Pilkington UK has announced the worlds first successful manufacture of architectural glass at its St Helens, UK facility using hydrogen power.
The trial is a key step in the manufacturer’s plans to decarbonize the production of glass and has claimed a full transition to using hydrogen to power at the site is possible, the site currently uses natural gas.
The switch means that the float glass furnace – which accounts for the majority of the company’s overall carbon emissions – would be able to run with hugely lower emissions.
The aim of the trial was to demonstrate that the furnace, in which the raw ingredients of the glass are heated to around 1,600 degrees centigrade, could run safely at full production without impacting product quality.
Matt Buckley, UK MD of Pilkington UK, part of the NSG Group, said:
“The trial was a significant success… It proves that hydrogen is just as capable as natural gas in achieving excellent melting performance, and that it could be possible to operate the furnace with vastly reduced carbon emissions.”Matt Buckley, UK MD of Pilkington UK, part of the NSG Group
He continued to add:
“It was in St Helens that the float glass process was developed in 1952, revolutionising how glass is made around the world… Now, 70 years later, this trial represents another major milestone for the global glass industry and it’s appropriate that it has once again been pioneered here.”Matt Buckley, UK MD of Pilkington UK, part of the NSG Group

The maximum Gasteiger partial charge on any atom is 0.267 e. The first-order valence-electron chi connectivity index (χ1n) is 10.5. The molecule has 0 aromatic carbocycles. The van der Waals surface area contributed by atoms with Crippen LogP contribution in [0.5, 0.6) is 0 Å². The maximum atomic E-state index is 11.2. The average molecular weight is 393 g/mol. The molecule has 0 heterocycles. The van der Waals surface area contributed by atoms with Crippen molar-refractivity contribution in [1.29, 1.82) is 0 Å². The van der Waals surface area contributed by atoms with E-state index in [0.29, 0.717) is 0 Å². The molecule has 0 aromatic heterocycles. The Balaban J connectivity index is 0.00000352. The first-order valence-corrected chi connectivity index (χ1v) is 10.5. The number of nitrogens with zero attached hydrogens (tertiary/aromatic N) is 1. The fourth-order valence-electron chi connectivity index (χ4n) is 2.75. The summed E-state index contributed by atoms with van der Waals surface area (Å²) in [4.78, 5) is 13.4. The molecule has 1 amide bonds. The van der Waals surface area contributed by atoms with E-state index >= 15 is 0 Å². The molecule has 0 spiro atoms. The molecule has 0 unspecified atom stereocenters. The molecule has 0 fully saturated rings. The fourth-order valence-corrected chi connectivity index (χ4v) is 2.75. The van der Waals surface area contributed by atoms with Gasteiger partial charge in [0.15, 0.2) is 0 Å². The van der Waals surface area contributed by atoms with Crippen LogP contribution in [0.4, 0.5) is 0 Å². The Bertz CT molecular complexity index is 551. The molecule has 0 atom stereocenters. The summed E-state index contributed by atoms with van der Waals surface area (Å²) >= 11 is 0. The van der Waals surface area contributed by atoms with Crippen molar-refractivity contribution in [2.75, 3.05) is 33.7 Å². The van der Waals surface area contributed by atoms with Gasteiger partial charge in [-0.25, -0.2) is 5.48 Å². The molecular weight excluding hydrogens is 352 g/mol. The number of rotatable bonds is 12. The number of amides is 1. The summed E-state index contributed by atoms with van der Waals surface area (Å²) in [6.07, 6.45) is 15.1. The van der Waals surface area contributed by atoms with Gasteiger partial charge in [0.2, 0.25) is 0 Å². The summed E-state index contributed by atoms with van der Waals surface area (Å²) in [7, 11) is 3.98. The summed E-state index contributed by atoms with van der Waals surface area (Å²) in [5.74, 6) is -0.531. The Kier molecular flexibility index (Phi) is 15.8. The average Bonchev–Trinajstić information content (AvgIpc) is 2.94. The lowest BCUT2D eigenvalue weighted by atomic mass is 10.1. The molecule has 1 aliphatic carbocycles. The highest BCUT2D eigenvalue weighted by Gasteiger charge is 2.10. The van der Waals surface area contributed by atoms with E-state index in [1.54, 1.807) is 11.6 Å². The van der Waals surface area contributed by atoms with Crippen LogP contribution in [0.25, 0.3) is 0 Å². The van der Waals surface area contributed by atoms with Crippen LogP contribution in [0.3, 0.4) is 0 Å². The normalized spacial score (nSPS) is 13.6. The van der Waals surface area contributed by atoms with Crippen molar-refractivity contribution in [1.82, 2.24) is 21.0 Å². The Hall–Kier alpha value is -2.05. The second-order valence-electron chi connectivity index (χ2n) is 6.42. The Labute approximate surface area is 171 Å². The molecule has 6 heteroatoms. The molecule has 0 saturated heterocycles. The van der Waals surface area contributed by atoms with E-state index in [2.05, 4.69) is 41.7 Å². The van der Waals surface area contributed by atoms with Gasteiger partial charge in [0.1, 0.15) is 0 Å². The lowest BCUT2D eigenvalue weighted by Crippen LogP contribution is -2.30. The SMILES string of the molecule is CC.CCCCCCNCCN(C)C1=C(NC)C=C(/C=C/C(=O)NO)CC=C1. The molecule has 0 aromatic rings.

David Parkin, Director of Progressive Energy and Project Director of HyNet North West added:
“Industry is vital for the economy but is difficult to decarbonise. HyNet is focused on removing carbon from industry through a range of technologies including the capturing and locking up of carbon and the production and use of hydrogen as a low carbon fuel. This trial at Pilkington UK is a significant step in demonstrating that is it possible to use hydrogen to power glass production and provides a valuable blueprint for further trials and implementation.”David Parkin, Director of Progressive Energy and Project Director of HyNet North West
The three-week trial on the float glass line used approximately 60 road tankers of hydrogen, but the longer-term plan is to create a network of hydrogen pipelines to supply key industrial sites, avoiding the need for road transport.
The initiative is part of the ‘HyNet Industrial Fuel Switching’ project to decarbonise industrial processes across the North West of England.
By 2030, it is expected to cut 10 million tonnes of carbon per year. In February 2020, the HyNet project was awarded funding of £5.3M from BEIS through its Energy Innovation Programme.
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